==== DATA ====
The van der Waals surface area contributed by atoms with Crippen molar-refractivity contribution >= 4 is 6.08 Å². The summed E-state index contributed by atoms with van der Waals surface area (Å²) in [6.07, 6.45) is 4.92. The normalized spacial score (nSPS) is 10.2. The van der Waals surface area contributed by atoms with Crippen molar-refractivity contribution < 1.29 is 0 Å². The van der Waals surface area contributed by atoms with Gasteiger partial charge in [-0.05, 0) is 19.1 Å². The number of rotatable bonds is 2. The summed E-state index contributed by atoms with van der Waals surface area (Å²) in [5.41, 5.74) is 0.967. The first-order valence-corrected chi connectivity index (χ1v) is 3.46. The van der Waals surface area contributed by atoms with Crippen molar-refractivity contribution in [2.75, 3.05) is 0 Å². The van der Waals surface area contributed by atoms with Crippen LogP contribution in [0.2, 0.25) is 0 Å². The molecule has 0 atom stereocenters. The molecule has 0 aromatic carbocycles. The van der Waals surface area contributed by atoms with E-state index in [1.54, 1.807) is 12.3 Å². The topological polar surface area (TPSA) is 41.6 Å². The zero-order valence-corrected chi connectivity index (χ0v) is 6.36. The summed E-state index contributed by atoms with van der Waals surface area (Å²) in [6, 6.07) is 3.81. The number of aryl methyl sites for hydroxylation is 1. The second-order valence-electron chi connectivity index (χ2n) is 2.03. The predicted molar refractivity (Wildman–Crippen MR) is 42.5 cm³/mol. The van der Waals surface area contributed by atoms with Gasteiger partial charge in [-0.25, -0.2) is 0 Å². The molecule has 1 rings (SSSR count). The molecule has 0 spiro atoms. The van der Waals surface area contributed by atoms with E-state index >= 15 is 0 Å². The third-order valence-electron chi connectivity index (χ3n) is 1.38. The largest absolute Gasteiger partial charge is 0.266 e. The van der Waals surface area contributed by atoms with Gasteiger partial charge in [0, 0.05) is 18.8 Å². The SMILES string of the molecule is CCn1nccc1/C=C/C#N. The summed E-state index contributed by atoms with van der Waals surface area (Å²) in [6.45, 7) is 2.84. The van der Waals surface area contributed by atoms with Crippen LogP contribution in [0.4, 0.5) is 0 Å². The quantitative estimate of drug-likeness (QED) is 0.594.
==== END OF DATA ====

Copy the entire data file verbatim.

The van der Waals surface area contributed by atoms with Crippen molar-refractivity contribution >= 4 is 6.08 Å². The summed E-state index contributed by atoms with van der Waals surface area (Å²) in [6.07, 6.45) is 4.92. The normalized spacial score (nSPS) is 10.2. The van der Waals surface area contributed by atoms with Crippen molar-refractivity contribution < 1.29 is 0 Å². The van der Waals surface area contributed by atoms with Gasteiger partial charge in [-0.05, 0) is 19.1 Å². The number of rotatable bonds is 2. The summed E-state index contributed by atoms with van der Waals surface area (Å²) in [5.41, 5.74) is 0.967. The first-order valence-corrected chi connectivity index (χ1v) is 3.46. The van der Waals surface area contributed by atoms with Crippen molar-refractivity contribution in [2.75, 3.05) is 0 Å². The van der Waals surface area contributed by atoms with Crippen LogP contribution in [0.2, 0.25) is 0 Å². The molecule has 0 atom stereocenters. The molecule has 0 aromatic carbocycles. The van der Waals surface area contributed by atoms with E-state index in [1.54, 1.807) is 12.3 Å². The topological polar surface area (TPSA) is 41.6 Å². The zero-order valence-corrected chi connectivity index (χ0v) is 6.36. The summed E-state index contributed by atoms with van der Waals surface area (Å²) in [6, 6.07) is 3.81. The number of aryl methyl sites for hydroxylation is 1. The second-order valence-electron chi connectivity index (χ2n) is 2.03. The predicted molar refractivity (Wildman–Crippen MR) is 42.5 cm³/mol. The van der Waals surface area contributed by atoms with Gasteiger partial charge in [-0.25, -0.2) is 0 Å². The molecule has 1 rings (SSSR count). The molecule has 0 spiro atoms. The van der Waals surface area contributed by atoms with E-state index >= 15 is 0 Å². The third-order valence-electron chi connectivity index (χ3n) is 1.38. The largest absolute Gasteiger partial charge is 0.266 e. The van der Waals surface area contributed by atoms with Gasteiger partial charge in [0, 0.05) is 18.8 Å². The SMILES string of the molecule is CCn1nccc1/C=C/C#N. The summed E-state index contributed by atoms with van der Waals surface area (Å²) in [6.45, 7) is 2.84. The van der Waals surface area contributed by atoms with Crippen LogP contribution in [0.4, 0.5) is 0 Å². The quantitative estimate of drug-likeness (QED) is 0.594.